The Trans-Siberian railwayPosted: February 8, 2015
Since Tomsk was pretty dead in the beginning of the year a few of us exchange students who weren’t going home for the holidays started talking of traveling somewhere. Some were talking about Irkutsk and Lake Baikal, but many didn’t feel like going there when it can easily be -30 degrees (in hindsight we now currently have had exceptionally warm weather). I suggested to go visit Sochi but for some reason the others weren’t that interested in that, and some were thinking about just going somewhere away from Russia. I don’t remember who said it (might have been me….) but Vladivostok was suggested more jokingly than seriously, and somehow the idea stuck. Not really any other specific reason to visit the city than the legendary “why not” or “what the hell, not like I have anything else to do”. So we started looking things up and the facts were that it takes four (4!) nights to get to Vladivostok with train from Tomsk. After a lot of Facebook messages and convincing people to join, we found ourselves with seven Tomsk-Vladivostok-Tomsk tickets.
Eddy, Vojta, David, Ha, Chiara and Tomas ready to go!
The longest railway in the world with about 9200km from Moscow to Vladivostok. Built during the end of the 19th and beginning of the 20th century to connect European Russia to Siberia and the Russian Far-East, the Trans-Siberian railway is one of the many landmarks one associates with Russia and a popular activity among the more adventurous travelers.
Still, the railway isn’t exactly a tourist sight. It’s (usually) a fully functional railway, or rather a network of railways, built to move people across the vast distances in the world’s biggest country. The Trans-Siberian is the “classical” Moscow-Vladivostok line, while the Trans-Mongolian deviates towards Ulan Bator and the Trans-Manchurian towards Beijing. Besides the main lines there are several smaller regional networks, and even more different trains running on these lines.
There is a big difference in what train you take. The lower the number of the train, the faster it is. The most important lines also have names, for instance train nr. 1 which is the Moscow-Vladivostok classic is called Rossiya (nr. 2 is the return trip). We took the train 7/8 which I think was called Sibirsky and runs between Novosibirsk and Vladivostok. The service standards of course varies between the trains. The Rossiya is from what I’ve read quite nice and has a good on-board service, also the Moscow-Tomsk connection I briefly rode with between Tajga and Tomsk was very modern with LCD screens and everything. Some private trains even have showers and super fancy restaurant wagons. Our train was of the “very basic” type and built in the Soviet Union. Not much service except a few times a day a small cart with some snacks would pass through the wagon. On the way back there was an actual restaurant wagon where you could get warm food, but it was quite expensive and not really worth it.
If you want to see Russia on a train it’s important to remember that you can’t hop off the train and continue with the same ticket, since each seat is reserved for a particular date on a journey. So if you want to go from X to Y, and stop at A and B, you need tickets for X->A, A->B and B->Y. In that case it’s usually not worth it to take the fancy long distance trains like the Rossiya that are quite expensive, when instead you can just take a more local train between your stops.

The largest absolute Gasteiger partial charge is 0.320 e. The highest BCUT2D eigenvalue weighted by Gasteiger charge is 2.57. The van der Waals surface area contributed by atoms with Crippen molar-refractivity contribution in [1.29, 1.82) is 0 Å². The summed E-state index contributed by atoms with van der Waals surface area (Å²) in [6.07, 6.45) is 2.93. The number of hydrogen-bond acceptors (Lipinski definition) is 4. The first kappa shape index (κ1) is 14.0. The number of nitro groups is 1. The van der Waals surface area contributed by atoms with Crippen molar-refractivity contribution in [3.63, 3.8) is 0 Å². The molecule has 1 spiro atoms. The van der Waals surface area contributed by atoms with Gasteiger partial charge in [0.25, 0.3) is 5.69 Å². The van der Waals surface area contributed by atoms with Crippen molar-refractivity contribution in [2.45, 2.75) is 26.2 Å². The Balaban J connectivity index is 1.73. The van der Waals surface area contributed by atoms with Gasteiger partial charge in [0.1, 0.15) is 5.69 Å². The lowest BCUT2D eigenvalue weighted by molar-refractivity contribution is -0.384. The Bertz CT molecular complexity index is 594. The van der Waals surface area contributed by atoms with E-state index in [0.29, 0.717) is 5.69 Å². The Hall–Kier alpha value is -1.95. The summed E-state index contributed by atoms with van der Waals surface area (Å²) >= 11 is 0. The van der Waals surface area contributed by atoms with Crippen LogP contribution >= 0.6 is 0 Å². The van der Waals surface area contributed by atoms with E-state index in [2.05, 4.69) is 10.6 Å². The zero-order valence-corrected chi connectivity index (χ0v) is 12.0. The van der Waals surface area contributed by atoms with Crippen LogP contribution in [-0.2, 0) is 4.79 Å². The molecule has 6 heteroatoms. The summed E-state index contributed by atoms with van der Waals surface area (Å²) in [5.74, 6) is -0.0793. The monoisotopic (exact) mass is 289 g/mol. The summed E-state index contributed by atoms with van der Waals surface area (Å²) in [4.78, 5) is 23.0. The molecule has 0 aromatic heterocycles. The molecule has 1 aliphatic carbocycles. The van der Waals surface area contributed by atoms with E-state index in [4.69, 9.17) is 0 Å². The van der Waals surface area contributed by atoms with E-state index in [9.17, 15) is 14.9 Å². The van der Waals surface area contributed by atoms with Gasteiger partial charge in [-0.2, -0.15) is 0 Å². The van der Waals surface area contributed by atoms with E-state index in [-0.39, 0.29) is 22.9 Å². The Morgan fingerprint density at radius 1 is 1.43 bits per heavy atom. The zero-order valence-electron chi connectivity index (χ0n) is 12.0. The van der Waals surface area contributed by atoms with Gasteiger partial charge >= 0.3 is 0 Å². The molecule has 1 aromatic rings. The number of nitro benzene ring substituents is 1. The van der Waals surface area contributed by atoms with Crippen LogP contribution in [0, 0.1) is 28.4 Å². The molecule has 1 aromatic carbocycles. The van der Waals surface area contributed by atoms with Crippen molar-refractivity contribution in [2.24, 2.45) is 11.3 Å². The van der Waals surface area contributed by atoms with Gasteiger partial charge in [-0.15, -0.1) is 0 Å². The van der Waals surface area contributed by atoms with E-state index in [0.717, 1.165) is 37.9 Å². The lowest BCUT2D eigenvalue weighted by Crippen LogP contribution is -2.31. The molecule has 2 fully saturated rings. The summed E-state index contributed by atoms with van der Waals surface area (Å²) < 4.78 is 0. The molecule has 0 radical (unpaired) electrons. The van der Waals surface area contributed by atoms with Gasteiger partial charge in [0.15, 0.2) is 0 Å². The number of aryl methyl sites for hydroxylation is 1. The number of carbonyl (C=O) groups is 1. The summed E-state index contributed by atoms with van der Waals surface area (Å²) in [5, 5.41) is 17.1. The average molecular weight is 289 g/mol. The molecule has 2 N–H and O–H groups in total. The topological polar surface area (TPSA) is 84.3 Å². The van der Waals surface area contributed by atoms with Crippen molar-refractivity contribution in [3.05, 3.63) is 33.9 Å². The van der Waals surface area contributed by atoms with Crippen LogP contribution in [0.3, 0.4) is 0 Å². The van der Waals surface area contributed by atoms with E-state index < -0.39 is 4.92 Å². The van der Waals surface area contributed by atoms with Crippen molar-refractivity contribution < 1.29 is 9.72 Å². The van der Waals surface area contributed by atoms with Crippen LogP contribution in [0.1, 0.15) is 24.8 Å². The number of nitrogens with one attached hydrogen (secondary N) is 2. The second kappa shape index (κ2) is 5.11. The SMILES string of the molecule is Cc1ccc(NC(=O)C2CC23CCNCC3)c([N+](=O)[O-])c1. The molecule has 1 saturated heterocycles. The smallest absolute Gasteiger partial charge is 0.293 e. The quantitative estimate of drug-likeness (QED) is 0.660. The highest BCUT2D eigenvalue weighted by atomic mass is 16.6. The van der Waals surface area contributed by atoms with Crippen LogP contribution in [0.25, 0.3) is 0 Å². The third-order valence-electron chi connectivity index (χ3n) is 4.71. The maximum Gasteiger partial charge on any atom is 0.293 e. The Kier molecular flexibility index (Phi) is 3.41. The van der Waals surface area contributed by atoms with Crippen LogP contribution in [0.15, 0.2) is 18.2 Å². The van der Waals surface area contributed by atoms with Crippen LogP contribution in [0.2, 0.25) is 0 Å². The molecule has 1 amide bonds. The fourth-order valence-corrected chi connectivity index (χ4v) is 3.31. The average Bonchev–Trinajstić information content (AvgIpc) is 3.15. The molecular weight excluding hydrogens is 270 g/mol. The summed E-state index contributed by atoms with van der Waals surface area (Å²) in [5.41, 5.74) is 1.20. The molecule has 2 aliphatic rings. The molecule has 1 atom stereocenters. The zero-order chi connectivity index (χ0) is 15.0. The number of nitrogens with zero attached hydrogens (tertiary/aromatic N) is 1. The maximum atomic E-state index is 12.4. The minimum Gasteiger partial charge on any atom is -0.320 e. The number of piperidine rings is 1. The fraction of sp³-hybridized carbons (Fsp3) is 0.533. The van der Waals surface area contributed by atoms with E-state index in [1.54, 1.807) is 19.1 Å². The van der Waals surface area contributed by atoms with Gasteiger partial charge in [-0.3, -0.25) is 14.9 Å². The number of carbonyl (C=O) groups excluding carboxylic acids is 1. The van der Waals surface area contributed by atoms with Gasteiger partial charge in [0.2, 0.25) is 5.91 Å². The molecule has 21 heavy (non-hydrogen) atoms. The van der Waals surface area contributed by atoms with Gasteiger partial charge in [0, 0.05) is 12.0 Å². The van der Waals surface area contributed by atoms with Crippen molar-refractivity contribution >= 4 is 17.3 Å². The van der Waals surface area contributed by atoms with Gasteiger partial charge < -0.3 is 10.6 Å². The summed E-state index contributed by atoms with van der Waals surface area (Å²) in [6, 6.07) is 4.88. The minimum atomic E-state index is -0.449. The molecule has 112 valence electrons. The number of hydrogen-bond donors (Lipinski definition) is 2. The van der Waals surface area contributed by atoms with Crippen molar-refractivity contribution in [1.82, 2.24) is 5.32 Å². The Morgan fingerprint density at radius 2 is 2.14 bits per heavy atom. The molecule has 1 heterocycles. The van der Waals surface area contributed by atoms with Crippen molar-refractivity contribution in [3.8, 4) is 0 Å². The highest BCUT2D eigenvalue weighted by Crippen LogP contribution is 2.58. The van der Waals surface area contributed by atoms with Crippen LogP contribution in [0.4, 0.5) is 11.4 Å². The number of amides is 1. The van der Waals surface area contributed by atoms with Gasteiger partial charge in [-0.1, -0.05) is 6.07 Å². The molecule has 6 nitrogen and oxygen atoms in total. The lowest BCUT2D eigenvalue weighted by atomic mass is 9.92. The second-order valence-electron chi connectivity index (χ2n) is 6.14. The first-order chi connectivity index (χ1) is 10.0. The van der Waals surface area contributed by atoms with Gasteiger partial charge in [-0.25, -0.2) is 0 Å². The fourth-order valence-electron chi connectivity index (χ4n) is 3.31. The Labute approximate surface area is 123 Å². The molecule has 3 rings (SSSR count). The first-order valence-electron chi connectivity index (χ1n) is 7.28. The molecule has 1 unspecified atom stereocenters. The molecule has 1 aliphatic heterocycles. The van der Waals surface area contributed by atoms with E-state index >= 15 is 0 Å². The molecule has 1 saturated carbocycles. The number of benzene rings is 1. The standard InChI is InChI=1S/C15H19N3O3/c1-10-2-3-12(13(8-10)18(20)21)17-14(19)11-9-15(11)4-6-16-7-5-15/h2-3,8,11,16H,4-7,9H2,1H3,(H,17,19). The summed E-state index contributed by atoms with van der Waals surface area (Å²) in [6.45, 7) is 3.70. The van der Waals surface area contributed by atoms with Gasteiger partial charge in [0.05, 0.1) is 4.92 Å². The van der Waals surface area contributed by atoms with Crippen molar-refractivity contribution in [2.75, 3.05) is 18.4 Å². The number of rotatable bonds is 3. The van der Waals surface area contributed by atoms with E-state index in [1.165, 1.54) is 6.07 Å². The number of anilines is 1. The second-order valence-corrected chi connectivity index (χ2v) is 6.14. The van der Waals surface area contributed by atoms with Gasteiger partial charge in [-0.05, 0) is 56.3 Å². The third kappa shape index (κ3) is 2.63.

Russian tickets are quite fancy.
On most trains you have three classes: 1st class which is a private compartment with two beds, 2nd class or kupé which is a compartment with four beds and 3rd class or platskartny where six beds (two against the wall in the isle and four beds in a group) form an open compartment. On some regional lines you have a 4th class which are normal train wagons with just seats and no beds, which can work if you aren’t traveling that far. We of course chose the platskartny, since it was half the price of a kupé and wanted “the real deal”. I read in some Trans-Siberian guide that “ 3rd class on Russian trains might be a bit too much Russia for many travelers, which is why we recommend buying a 2nd class kupé ticket”, so I was quite excited about how this will work out.
Tomsk is actually not on the main railway line. Apparently the ground was not that good for construction work when the line was built, so the Trans-Siberian passes about 50km south of Tomsk. To get there you have to take a local train to the small town of Tajga, so this is where our trip started. Of course the schedule are what they are here and we had a six hour layover at the train station while waiting for the train to Vladivostok. `
When the train finally arrived we immediately had to do a bit of running with the conductors yelling quite aggressively at us to hurry up and get moving (typical Russian customer service), to make it to our wagon during the short two minute stop the train was at the station (the train had about 20 wagons so it was quite long). After finally getting on board and settling in I had the chance to see what I’ve really gotten myself into.
We were seven travelers, so four of us had one group of beds while the three other were in the neighboring section, with one stranger sharing it with us. When we arrived that guy was drinking beer in my bed with his friend. I had one of the lower beds while he had the one on top of me, and I quickly learned that if you have the lower bed you actually share it as a seat with the person in the top bunk (since you can’t really sit there). So when I woke up after the first night I was immediately greeted by the gold-teeth filled smile of my top-bunk neighbor and his random friend, who were once again drinking beer in my bed. Of course they offered to share some of their beer with me, but I politely declined and said I should probably eat breakfast first, to which they replied with something I think was either an insult or a joke.